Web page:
Frank P. Walsh papers, 1896-1939, bulk (1920-1939).
There are 9 Entities related to this resource.
National Woman’s Party (NWP), formerly (1913–16) Congressional Union for Woman Suffrage, American political party that in the early part of the 20th century employed militant methods to fight for an Equal Rights Amendment to the U.S. Constitution. Formed in 1913 as the Congressional Union for Woman Suffrage, the organization was headed by Alice Paul and Lucy Burns. Its members had been associated with the National American Woman Suffrage Association (NAWSA), but their insistence that woman suffr...
Thomas J. Mooney was born on December 8, 1882 in Chicago, Illinois and raised in Indiana and Massachusetts. A molder by trade, Mooney first came to California in 1908, permanently settling in San Francisco in 1910. There he became involved in the work of the Socialist party and various labor organizing activites. In 1916, Mooney and Warren K. Billings were wrongfully convicted of the Preparedness Day bombing of July 22. Mooney's plight became a cause amongst labor until his eventual release and ...
Prime minister of Ireland, 1937-1948, 1951-1954, and 1957-1959; president of Ireland, 1959-1973. From the description of Eamonn de Valera speech, 1945. (Unknown). WorldCat record id: 754867571 President of the Executive Council of the Irish Free State. From the description of Letter, March 3, 1932. (State Historical Society of North Dakota State Archives). WorldCat record id: 17732739 Irish statesman. De Valera participated in re...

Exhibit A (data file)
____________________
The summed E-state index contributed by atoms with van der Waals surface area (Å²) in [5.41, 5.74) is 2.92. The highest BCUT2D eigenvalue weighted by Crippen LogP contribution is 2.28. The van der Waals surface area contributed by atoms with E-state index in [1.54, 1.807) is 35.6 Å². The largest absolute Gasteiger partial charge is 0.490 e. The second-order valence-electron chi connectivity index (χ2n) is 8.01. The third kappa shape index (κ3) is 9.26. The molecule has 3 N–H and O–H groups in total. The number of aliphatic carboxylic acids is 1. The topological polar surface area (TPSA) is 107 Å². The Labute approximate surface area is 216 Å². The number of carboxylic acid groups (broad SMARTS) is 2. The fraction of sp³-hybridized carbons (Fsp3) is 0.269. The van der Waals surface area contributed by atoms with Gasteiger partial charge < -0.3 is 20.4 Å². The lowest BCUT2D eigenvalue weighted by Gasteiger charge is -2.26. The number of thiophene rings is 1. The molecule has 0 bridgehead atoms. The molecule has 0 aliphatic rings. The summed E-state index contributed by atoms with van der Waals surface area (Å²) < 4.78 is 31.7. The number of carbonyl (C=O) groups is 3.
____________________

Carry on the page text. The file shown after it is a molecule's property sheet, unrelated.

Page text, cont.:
Francis Patrick Walsh (1864-1939), an American lawyer and political reformer, was one of the chief architects of the legislative struggle against industrial exploitation of children and an advocate of Irish and anti-imperialist causes. He also fought for civil liberties and was a labor partisan and staunch New Dealer. From the description of Frank P. Walsh papers, 1896-1939, bulk (1920-1939). (New York Public Library). WorldCat record id: 122485559 From the guide to the Fran...
Louise Bryant was born on December 5, 1885, in San Francisco, California. After graduating from the University of Oregon in 1909, she began her career in journalism as an illustrator, and later the society editor, for the Spectator newspaper in Portland, Oregon. In 1916, Bryant moved to New York City and married the journalist John Reed. After reporting on the war in France for the Bell Syndicate in 1917, Bryant and Reed traveled to Russia and witnessed the revolution there. Her reporting on Rus...